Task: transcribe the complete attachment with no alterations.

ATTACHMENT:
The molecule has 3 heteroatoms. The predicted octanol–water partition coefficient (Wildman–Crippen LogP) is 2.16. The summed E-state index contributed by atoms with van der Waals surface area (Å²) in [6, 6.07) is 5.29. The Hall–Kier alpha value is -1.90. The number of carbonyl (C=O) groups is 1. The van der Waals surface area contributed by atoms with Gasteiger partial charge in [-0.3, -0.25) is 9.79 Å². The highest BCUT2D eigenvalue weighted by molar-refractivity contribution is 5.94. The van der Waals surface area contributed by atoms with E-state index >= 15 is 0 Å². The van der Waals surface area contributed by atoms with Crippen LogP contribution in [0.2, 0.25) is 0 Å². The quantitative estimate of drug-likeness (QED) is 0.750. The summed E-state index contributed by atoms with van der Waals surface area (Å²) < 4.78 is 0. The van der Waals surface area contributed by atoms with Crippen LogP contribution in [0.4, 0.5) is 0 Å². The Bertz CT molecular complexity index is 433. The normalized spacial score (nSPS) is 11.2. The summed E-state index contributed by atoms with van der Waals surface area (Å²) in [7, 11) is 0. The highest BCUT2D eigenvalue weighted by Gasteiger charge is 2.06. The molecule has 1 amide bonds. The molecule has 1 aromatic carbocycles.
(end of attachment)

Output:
The molecule has 3 heteroatoms. The predicted octanol–water partition coefficient (Wildman–Crippen LogP) is 2.16. The summed E-state index contributed by atoms with van der Waals surface area (Å²) in [6, 6.07) is 5.29. The Hall–Kier alpha value is -1.90. The number of carbonyl (C=O) groups is 1. The van der Waals surface area contributed by atoms with Gasteiger partial charge in [-0.3, -0.25) is 9.79 Å². The highest BCUT2D eigenvalue weighted by molar-refractivity contribution is 5.94. The van der Waals surface area contributed by atoms with E-state index >= 15 is 0 Å². The van der Waals surface area contributed by atoms with Crippen LogP contribution in [0.2, 0.25) is 0 Å². The quantitative estimate of drug-likeness (QED) is 0.750. The summed E-state index contributed by atoms with van der Waals surface area (Å²) < 4.78 is 0. The van der Waals surface area contributed by atoms with Crippen LogP contribution in [0.4, 0.5) is 0 Å². The Bertz CT molecular complexity index is 433. The normalized spacial score (nSPS) is 11.2. The summed E-state index contributed by atoms with van der Waals surface area (Å²) in [7, 11) is 0. The highest BCUT2D eigenvalue weighted by Gasteiger charge is 2.06. The molecule has 1 amide bonds. The molecule has 1 aromatic carbocycles.